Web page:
Conclusions

Accumulated evidence indicates that Dictyostelium could provide unprecedented opportunities to elucidate the normal functions of NCL proteins and the signal transduction regulating their activities. This is especially true for those proteins that have no clear homologs in other classical model organisms. Many of the NCL homologs in Dictyostelium were detected in a proteomic profile of the macropinocytic pathway, which supports the suggestion that NCL proteins share common functions or participate in the same biological pathway or process [32, 119] (Table 4). While the functions of some of the NCL homologs in Dictyostelium have been previously studied, many have not been investigated in relation to human disease. A major benefit of using Dictyostelium to study NCL protein function is the ability to knockout multiple genes in a single cell line using homologous recombination [120]. Importantly, this allows researchers to study epistatic relationships between genes and will allow future studies to assess potential functional redundancies between the NCL homologs in Dictyostelium. However, one must acknowledge that using Dictyostelium as model system for studying NCL protein function does present some limitations. For instance, while Dictyostelium does develop into a true multicellular organism, it contains a limited number of cell types that may present challenges when attempting to relate gene-deficiency phenotypes in Dictyostelium to pathologies in specific tissues or organs in humans. Since Dictyostelium lacks a central nervous system, discoveries made in Dictyostelium must be evaluated in the relevant mammalian cell type. Nonetheless, the ability of human NCL proteins to rescue deficiency phenotypes in Dictyostelium [1315] suggests that the biological pathways regulating the functions of NCL proteins are likely conserved from Dictyostelium to human. In addition to normal function models, future studies can use Dictyostelium to assess the effects of newly discovered mutations on NCL protein function, which will greatly improve our understanding of the molecular basis of the NCL disorders, and will hopefully aid in the development of therapies that rescue the molecular defects in NCL patients.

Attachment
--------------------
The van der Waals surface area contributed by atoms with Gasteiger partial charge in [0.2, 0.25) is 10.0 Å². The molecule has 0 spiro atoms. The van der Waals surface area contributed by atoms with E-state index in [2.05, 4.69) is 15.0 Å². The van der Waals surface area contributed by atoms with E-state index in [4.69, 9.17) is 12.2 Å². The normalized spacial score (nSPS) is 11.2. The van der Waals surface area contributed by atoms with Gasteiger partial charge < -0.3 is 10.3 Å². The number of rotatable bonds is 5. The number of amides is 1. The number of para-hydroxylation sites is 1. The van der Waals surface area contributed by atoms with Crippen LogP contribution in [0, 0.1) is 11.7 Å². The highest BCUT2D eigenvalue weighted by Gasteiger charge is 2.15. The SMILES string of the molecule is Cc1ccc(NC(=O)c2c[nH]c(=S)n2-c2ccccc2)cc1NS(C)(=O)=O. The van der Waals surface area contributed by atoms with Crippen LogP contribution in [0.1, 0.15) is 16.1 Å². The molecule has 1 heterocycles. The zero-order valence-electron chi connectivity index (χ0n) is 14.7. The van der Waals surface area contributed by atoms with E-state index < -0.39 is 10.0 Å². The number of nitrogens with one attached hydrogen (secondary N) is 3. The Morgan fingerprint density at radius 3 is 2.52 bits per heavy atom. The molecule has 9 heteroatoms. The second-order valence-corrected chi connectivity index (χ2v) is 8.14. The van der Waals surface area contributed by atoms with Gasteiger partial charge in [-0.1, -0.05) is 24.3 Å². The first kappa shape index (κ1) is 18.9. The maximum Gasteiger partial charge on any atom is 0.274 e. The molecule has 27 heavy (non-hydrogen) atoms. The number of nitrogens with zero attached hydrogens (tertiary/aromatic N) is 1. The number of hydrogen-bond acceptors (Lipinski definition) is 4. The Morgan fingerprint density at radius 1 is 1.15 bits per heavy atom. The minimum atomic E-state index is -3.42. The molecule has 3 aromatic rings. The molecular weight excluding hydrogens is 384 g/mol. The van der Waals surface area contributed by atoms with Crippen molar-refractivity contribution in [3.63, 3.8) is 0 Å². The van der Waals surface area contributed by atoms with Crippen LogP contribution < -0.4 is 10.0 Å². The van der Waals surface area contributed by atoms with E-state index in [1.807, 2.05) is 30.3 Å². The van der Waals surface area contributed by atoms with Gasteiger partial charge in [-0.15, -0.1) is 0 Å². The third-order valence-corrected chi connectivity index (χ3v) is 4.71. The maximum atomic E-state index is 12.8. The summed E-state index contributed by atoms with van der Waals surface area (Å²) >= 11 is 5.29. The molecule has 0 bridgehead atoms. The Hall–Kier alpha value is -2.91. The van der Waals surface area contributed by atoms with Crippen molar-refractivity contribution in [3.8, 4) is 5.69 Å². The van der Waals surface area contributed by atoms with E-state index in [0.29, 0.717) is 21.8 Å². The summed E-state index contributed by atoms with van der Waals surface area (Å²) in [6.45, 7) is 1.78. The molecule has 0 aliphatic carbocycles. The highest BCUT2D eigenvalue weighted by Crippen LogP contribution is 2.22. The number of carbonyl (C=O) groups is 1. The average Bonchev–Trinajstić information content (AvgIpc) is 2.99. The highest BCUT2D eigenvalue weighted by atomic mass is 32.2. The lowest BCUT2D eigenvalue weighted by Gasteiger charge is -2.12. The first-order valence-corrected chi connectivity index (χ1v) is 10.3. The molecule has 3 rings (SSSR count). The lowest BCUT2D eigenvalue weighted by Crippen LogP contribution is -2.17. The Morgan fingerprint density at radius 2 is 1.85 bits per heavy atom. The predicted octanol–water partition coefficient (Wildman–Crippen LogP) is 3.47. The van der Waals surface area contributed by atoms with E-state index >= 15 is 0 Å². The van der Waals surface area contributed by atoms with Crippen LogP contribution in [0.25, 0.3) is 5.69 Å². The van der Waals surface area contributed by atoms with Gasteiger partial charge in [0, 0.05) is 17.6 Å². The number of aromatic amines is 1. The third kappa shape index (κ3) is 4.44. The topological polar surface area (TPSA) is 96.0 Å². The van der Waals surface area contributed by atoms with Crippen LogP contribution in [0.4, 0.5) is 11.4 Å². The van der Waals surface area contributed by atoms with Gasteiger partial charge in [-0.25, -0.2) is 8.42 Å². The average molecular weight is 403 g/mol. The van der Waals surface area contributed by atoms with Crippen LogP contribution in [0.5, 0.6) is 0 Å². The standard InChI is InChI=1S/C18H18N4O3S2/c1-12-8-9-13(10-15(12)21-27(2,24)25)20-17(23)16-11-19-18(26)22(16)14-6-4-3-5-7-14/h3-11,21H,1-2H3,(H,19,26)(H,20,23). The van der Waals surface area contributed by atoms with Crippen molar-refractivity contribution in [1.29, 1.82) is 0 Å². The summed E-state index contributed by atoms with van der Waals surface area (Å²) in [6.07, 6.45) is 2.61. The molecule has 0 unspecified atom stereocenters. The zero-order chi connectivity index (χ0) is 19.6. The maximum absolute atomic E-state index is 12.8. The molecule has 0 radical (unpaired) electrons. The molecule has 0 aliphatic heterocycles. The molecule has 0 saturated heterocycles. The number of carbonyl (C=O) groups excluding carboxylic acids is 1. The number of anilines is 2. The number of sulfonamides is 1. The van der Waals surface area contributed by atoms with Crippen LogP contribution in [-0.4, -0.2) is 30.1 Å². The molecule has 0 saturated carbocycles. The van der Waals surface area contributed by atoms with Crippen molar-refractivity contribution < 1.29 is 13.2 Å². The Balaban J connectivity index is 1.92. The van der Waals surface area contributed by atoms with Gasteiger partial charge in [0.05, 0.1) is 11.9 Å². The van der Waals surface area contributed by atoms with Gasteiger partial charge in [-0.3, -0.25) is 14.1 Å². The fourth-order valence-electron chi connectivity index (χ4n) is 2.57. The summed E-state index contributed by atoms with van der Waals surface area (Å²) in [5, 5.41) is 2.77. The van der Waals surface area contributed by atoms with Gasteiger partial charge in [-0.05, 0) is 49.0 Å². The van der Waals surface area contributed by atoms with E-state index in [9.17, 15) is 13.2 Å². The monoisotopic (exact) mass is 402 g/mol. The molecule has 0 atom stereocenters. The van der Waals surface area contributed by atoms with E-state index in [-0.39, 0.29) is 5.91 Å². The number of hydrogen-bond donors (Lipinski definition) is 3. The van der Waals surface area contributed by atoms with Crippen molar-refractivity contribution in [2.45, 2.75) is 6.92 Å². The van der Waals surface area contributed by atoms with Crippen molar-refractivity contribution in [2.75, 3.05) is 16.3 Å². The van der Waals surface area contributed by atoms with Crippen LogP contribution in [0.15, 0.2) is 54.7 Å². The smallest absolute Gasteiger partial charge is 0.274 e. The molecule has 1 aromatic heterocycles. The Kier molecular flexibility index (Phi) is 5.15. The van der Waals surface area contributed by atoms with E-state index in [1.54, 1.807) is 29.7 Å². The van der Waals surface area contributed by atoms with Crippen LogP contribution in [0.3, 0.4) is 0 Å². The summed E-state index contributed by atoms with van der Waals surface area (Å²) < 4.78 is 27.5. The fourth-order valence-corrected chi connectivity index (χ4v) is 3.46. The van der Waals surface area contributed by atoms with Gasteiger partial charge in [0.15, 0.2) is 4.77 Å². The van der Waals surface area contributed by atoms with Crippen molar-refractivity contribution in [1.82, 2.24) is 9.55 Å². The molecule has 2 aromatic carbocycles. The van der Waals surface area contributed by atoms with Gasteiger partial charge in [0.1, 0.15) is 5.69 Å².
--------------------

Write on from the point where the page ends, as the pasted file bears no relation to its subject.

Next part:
Abbreviations

AprA: 

Autocrine proliferation repressor A

cAMP: 

cyclic AMP

CfaD: 

Counting factor-associated protein A

CLN: 

Ceroid lipofuscinosis neuronal

CMF: 

Conditioned media factor

CprA: 

Cysteine proteinase A

CSPα: 

Cysteine-string protein alpha